Legacy Partners worked with HKS to ensure that the final design would be sensitive to views -- in terms of both the tenant’s experience within the buildings and on the campus -- as well as the aesthetics from its surrounding area. America Center’s architecture was designed to channel the creative thinking and spirit of Silicon Valley companies. HKS incorporated a sleek, curved curtain-wall facade to front the buildings, combined with a modern side profile. All exterior walls incorporated significant glass to articulate the characteristics of a contemporary style and provide a high-tech impression. Other architectural elements include the eyebrow feature over the curved curtain wall facade, accentuating the prominent building facade from the freeway view.

both buildings of America Center

America Center is capped with a seven-foot clean soil cover beneath the site to isolate landfill materials.

The development team also wanted to ensure that the structures built at America Center would meet the highest LEED standards possible. It was not enough in this point-rated system for the team to rely on the points immediately granted for the brownfield remediation. Sustainable features of the project include:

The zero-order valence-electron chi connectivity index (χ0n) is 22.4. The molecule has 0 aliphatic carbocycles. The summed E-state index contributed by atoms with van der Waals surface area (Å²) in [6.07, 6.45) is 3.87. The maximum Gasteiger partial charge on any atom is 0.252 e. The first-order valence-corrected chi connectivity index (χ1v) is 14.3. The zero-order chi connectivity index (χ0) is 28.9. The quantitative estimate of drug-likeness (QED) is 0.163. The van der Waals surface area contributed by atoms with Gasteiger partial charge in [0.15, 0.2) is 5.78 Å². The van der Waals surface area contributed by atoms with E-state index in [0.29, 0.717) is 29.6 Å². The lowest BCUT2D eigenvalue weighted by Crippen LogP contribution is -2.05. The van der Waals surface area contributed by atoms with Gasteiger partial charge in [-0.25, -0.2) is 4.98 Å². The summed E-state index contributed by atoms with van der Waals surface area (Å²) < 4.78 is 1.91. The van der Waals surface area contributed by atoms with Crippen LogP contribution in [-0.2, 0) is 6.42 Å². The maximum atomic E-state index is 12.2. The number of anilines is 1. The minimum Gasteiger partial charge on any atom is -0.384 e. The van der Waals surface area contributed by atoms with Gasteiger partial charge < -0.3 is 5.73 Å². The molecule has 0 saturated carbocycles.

• Extensive building glass utilizing an energy-efficient glazing system to ensure light transmittance while offering better insulation.
  • Highly reflective white roofing with a high SRI index.
  • HVAC systems operating 14.5 percent above typical systems achieving Energy Star compliance.
  • Low-VOC shell and core adhesives, paints, sealants and carpets.
  • Drought-tolerant landscaping that consumes water at one-half the rate typical for similarly sized office parks. Water efficiency standards for the building further exceed building code standards by approximately 30 percent, including the use of low-flow shower heads and solar-activated lavatories that incorporate automated dual flush fixtures.
  • Recycled and renewable products including wood for framing, doors and form work, as well as significant quantities of recycled concrete.